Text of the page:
Posts Tagged ‘Exploration’

Darwin: Voyage of the Beagle

January 30, 2018

The Voyage of the Beagle
Charles Darwin
(Penguin Classics, 1989) [1839]
432 p.

When Charles Darwin was yet in his early 20s he signed on as ship’s naturalist aboard the Beagle, bound on a circumnavigation voyage. The purpose of the journey was to chart the coastlines of Patagonia and Tierra del Fuego, and to survey the coasts of Chile, Peru, and several Pacific islands, including the Galapagos. Of course, it turned out that this young scientist’s observations would, in time, overshadow everything else about the enterprise, but that was still several decades away. Upon returning home to England, Darwin published this charming account of the journey and the things he saw along the way.

He seems to have been a born naturalist, with a passion for knowledge of living things that few of us possess. At every opportunity he would make excursions inland, collecting specimens as he went, and reporting on them with winsome excitement: “This day I found a specimen of a curious fungus, called Hymenophallus“. He reports that during occasional bouts of illness he would nonetheless stagger from his bed to pursue his researches. And with each new discovery his wonder at the richness of it all comes shining through:

The number of minute and obscurely coloured beetles is exceedingly great. The cabinets of Europe can, as yet, boast only of the larger species from tropical climates. It is sufficient to disturb the composure of an entomologist’s mind, to look forward to the future dimensions of a complete catalogue.

He remarks also on the surprising tameness of many of the animals found on remote islands unfrequented by men. On the Galapagos islands he found that he could hunt hawks using his gun in an unorthodox fashion: “with the muzzle I push a hawk off the branch of a tree”. And on the little island of San Pedro (now called South Georgia Island) he went fox hunting:

A fox (Canis fulvipes), of a kind said to be peculiar to the island, and very rare in it, and which is a new species, was sitting on the rocks. He was so intently absorbed in watching the work of the officers, that I was able, by quietly walking up behind, to knock him on the head with my geological hammer. This fox, more curious or more scientific, but less wise, than the generality of his brethren, is now mounted in the museum of the Zoological Society.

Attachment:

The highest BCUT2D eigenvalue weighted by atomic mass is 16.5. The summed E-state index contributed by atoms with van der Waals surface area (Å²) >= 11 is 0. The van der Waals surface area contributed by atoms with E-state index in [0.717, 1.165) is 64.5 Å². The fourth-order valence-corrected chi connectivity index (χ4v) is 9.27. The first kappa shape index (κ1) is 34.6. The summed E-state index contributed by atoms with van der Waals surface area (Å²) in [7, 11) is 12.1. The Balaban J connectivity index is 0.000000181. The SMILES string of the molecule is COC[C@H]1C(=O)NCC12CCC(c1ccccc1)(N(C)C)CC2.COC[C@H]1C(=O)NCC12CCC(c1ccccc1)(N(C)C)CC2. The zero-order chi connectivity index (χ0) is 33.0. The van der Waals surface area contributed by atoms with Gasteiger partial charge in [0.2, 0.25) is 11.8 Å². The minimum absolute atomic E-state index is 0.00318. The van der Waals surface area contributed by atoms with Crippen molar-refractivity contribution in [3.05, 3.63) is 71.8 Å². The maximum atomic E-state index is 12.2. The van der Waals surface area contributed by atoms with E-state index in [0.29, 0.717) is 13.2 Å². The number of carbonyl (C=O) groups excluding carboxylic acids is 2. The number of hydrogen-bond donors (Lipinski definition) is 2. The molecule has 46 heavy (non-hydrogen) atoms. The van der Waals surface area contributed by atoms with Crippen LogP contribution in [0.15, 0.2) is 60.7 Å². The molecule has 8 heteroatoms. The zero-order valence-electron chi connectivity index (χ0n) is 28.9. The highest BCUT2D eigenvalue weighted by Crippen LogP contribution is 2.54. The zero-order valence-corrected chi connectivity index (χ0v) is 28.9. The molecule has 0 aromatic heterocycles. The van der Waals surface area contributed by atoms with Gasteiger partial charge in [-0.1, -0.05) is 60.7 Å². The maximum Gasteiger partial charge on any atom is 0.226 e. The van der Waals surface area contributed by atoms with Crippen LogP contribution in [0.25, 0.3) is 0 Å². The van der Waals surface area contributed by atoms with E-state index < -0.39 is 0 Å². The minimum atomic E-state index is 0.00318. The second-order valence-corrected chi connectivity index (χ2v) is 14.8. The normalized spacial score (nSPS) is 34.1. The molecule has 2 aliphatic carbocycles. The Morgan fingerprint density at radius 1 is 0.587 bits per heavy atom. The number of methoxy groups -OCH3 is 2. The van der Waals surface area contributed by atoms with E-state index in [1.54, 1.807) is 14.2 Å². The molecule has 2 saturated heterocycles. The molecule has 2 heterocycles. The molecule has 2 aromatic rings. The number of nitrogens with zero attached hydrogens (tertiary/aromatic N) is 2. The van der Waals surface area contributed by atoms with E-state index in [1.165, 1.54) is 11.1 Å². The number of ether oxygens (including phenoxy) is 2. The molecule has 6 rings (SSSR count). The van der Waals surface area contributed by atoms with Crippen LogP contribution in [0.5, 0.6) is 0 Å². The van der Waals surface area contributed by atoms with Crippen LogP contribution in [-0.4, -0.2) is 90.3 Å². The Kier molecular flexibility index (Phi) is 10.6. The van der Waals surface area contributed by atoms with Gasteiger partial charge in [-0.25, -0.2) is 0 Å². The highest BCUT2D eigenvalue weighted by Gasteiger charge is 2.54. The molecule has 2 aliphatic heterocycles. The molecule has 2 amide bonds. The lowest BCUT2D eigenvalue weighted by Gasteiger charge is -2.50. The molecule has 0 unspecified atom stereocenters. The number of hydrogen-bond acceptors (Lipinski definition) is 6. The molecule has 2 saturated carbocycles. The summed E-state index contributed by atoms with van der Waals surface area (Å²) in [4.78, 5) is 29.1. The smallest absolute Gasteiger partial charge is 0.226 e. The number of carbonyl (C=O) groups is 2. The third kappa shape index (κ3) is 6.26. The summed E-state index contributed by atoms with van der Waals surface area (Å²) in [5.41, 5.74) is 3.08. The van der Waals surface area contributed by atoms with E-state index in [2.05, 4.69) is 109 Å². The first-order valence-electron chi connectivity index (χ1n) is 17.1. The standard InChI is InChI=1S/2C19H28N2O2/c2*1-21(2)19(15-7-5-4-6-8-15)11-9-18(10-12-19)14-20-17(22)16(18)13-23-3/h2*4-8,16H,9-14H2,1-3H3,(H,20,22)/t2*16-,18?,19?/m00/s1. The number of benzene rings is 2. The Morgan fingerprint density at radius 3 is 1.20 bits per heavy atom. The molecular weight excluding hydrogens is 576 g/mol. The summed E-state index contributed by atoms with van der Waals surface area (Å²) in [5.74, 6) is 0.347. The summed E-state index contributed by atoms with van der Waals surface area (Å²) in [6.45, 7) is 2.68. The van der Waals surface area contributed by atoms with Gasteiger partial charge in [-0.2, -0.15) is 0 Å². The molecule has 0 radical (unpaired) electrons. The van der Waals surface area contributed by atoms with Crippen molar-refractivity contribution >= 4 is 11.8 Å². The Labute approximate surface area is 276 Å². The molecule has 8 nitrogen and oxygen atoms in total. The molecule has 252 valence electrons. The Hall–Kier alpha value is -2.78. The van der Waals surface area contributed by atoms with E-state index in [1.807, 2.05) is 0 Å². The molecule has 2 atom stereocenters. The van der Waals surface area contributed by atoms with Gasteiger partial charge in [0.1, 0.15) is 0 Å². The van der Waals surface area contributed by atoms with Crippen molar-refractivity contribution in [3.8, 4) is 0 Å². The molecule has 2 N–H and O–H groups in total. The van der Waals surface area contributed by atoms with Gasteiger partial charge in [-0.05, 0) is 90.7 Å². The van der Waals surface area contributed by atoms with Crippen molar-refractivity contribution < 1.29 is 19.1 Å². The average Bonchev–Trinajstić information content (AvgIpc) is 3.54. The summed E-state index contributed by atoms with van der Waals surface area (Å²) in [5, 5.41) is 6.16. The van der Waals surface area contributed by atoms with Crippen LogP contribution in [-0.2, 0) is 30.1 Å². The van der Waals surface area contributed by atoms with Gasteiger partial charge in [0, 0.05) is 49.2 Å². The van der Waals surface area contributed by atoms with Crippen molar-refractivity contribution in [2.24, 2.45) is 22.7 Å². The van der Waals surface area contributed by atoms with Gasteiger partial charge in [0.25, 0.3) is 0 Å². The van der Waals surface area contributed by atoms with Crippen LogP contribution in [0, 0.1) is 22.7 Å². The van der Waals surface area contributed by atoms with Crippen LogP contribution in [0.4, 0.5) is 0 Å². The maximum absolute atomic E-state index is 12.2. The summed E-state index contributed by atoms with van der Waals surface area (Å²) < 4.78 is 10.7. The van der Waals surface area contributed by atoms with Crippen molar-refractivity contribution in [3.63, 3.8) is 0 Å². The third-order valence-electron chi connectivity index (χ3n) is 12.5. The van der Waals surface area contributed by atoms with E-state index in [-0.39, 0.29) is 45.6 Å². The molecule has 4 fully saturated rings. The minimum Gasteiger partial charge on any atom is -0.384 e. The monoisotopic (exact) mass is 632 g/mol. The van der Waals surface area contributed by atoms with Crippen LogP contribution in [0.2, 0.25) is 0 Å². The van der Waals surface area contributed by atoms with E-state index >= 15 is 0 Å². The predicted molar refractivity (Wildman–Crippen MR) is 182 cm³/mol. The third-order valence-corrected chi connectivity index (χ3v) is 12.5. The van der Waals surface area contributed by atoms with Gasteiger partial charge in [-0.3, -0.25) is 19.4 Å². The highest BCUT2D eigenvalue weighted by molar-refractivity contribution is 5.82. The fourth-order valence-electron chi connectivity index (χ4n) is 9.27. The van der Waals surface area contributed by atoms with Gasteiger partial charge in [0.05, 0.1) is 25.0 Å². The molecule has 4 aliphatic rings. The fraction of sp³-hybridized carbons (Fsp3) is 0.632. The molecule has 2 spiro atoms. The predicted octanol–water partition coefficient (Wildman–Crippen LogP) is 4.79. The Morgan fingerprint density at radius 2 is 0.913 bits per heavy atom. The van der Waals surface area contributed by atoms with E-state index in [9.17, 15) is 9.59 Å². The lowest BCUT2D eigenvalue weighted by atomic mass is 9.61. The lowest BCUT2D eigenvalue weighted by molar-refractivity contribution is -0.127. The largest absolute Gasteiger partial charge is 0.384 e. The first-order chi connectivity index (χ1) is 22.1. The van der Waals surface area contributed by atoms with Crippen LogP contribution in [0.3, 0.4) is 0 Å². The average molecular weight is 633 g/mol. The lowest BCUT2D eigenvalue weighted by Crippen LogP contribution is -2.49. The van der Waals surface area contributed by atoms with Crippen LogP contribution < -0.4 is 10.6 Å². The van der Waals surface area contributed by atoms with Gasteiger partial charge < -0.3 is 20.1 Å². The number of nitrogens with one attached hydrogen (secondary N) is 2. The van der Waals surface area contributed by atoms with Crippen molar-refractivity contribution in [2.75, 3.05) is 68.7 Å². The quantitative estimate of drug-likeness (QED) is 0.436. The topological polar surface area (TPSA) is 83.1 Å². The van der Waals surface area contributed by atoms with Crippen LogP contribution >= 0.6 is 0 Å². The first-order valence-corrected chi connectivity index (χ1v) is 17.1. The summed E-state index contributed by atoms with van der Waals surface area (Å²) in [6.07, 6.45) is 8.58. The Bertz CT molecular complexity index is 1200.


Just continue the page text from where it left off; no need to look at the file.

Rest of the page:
For most modern readers his reflections on the history and diversity of life is a principal attraction of the book. We sometimes forget that Darwin’s eventual contribution, in On the Origin of Species, would not be to argue that life on earth evolved, but to propose a particular kind of process — natural selection — as the principal means by which it did so. That species changed over time, and that the earth was of stupefying antiquity, was already well-known before he came along, and he himself is, of course, well aware of this. (He mentions Lamarck on one occasion.)

Nonetheless, he was a keen observer, and his reflections on what he saw retain their interest. He notices, for instance, “in two distant countries a similar relation between plants and insects of the same families, though the species of both are different,” and that although the species one observes change from place to place, proximate regions often have similar species occupying particular ecological niches; this was for him an important fact that deserved explanation:

The Tinochorus is closely related to some other South American birds. Two species of the genus Attagis are in almost every respect ptarmigans in their habits; one lives in Tierra del Fuego, above the limits of the forest land; and the other just beneath the snow-line on the Cordillera of Central Chile. A bird of another closely allied genus, Chionis alba, is an inhabitant of the antarctic regions; it feeds on sea-weed and shells on the tidal rocks. Although not web footed, from some unaccountable habit, it is frequently met with far out at sea. This small family of birds is one of those which, from its varied relations to other families, although at present offering only difficulties to the systematic naturalist, ultimately may assist in revealing the grand scheme, common to the present and past ages, on which organized beings have been created.

Darwin was, even at this young age, an able geologist, and he makes frequent, detailed observations about the geological formations and history that he observes. Naturally he is also interested in the fossils in the rocks. He meditates on the temporal analogue of the regional variation of species — namely, that in a particular place the life-forms have varied over time — and that this temporal variation seems to follow no evident logic. Indeed, he concludes that “no fact in the long history of the world is so startling as the wide and repeated exterminations of its inhabitants.”

It was only when the voyage was reaching its final stages that it visited the Galapagos islands; it was, for most of the ship’s crew, something of an afterthought. But it was here that Darwin was confronted with puzzles of speciation and geography in a particularly clear way. He first noticed that although many of the species found on the Galapagos are unique to those islands, the overall impression one receives is that the creatures are similar to those found on mainland South America, rather than those found on neighbouring island formations: